When asked to name examples of poker turning up in popular culture, a famous painting of a group of dogs playing poker likely springs to mind as a first choice for many — even before W.C. Fields peering out from under the brim of his stovepipe hat over a poker hand or the chorus of "The Gambler" by Kenny Rogers.
Everyone knows it, that absurd gathering of different breeds smoking cigars, drinking whiskey and beer, and playing cards as though they were human. You don't even have to play poker to be familiar with the poker-playing dogs, regarded by some as the epitome of kitsch or lowbrow culture, by others as an effective, insightful commentary on the middle and upper classes.
Even so, many don't know about the origins of "Dogs Playing Poker" — nor that there wasn't just a single painting, but several of them. Let's delve a bit into these images of poker that may well rank among the most familiar depictions of the game ever produced by mainstream popular culture.
Calendars, Card-Playing Canines, and "Cash"
Cassius Marcellus Coolidge is the artist responsible for the iconic paintings. Born in 1844 in upstate New York, Coolidge had already pursued multiple careers before creating the paintings for which he'd achieve his greatest fame, including turns as a school superintendent, a town clerk, and a small business owner. He'd even helped open and run a bank, a fitting occupation for someone who during childhood picked up the nickname "Cash."
The moniker fit well with Coolidge's entrepreneurial streak, too, as he was involved throughout his life in various money-making schemes and ideas. Probably his best-known achievement not having to do with painting dogs was coming up with the idea for "comic foregrounds" — that is, those life-sized portraits with the faces cut out for people to stick their heads through to create funny photos.
Meanwhile Coolidge additionally worked as a journalist, writing a column for which he drew his own illustrations. He even penned a comic opera about a mosquito infestation in New Jersey titled King Gallinipper, once performed in the 1880s.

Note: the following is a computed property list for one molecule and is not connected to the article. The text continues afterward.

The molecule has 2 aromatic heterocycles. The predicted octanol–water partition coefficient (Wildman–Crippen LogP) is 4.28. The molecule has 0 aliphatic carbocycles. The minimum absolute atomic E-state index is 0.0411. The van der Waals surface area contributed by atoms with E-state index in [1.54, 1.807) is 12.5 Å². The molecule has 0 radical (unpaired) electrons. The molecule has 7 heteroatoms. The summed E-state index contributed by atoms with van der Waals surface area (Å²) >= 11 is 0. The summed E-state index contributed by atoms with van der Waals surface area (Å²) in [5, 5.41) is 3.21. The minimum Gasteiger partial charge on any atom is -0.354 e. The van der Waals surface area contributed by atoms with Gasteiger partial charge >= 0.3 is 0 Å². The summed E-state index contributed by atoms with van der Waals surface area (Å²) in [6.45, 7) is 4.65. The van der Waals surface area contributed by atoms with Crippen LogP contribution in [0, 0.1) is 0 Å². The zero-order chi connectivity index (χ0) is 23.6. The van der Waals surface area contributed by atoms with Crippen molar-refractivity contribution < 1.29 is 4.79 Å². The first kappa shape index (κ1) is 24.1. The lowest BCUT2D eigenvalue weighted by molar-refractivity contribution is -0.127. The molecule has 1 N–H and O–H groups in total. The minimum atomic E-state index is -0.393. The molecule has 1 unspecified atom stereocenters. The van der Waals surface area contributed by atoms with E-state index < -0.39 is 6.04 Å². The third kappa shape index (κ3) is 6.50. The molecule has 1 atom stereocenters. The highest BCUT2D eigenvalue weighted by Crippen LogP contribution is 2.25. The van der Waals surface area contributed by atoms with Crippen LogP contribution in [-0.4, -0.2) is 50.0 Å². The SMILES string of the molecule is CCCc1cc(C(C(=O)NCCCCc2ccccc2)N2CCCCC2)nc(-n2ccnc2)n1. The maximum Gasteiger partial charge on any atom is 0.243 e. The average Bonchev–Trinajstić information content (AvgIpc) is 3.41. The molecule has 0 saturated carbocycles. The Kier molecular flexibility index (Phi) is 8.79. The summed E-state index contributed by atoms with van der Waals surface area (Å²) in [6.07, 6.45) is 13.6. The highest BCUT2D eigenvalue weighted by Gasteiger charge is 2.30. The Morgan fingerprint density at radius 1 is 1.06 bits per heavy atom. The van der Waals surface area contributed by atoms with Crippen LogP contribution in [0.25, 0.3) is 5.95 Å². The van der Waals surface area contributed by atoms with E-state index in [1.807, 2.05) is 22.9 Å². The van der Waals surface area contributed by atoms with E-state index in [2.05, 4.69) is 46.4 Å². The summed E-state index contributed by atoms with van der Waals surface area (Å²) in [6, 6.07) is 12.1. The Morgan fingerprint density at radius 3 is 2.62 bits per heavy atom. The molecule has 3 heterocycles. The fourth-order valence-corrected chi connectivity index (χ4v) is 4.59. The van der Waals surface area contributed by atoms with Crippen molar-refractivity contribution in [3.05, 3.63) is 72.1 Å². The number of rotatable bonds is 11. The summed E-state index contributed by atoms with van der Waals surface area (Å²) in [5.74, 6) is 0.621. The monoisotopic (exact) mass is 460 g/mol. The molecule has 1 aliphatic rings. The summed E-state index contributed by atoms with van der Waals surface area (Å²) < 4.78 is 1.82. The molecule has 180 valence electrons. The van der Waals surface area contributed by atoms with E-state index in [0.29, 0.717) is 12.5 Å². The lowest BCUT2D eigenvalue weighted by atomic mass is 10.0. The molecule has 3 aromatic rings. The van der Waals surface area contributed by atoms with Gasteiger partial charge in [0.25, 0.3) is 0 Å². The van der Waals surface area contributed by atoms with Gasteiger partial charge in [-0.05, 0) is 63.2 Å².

Along the way Coolidge always painted and drew, successfully selling a number of his illustrations to various outlets. As early as the 1870s he had begun painting dogs, with a cigar company purchasing some to include on their boxes. A few of these early depictions of dogs featured them adopting human poses, including one in particular from 1894 showing four St. Bernards playing poker. That one — simply titled "Poker Game" — would prove a precursor of more such paintings to come.
It was in 1903 — when Coolidge was nearly 60 — that he was hired by the Brown & Bigelow advertising firm to create a series of oil paintings to be used in calendars advertising cigars. Though only a fledgling company at the time, Brown & Bigelow would go on to publish many of America's most popular calendars in the 20th century, ranging from Norman Rockwell's famous Boy Scout calendars to those featuring Gil Elvgren's popular "pin-up" girls.
Coolidge ultimately produced 16 different paintings for Brown & Bigelow, all of which featured dogs engaged in various human activities. The calendars were a big hit, and in fact Coolidge was able eventually to sell the original paintings for prices ranging from $2,000 to $10,000.
Barking and Bluffing
Of the 16 paintings for the calendars, seven of them featured the dogs doing other non-poker things such as attending a baseball game, conducting a trial, playing pool, struggling over a broken down Model T, and celebrating New Year's Eve. The other nine all show them playing poker, and when considered as a sequence convey many different scenarios and settings commonly associated with our favorite card game.
The most famous of the nine is "A Friend in Need", the one featuring seven dogs closely gathered around a starkly-lit table studying their cards — and each other.
Look closely and it's clear the game isn't on the up-and-up. The cigar-chomping gray bulldog in the foreground is holding the ace of clubs in his extended paw under the table, apparently passing it to the tan-haired one on his left who looks to be holding the other three aces. As the smallest dogs at the game, perhaps these two struck up an alliance for dealing with their larger opponents.
Two of the paintings, "A Bold Bluff" and "Waterloo," tell a sequential story in a manner that recalls the works of the great 18th-century artist William Hogarth.
In the first ("A Bold Bluff"), a St. Bernard appears in the foreground on the left, a large tower of chips which he has presumably just pushed forward sitting in the center of the table before him. The other dogs look at him intently, but he gives away nothing behind the pair of spectacles resting on his snout.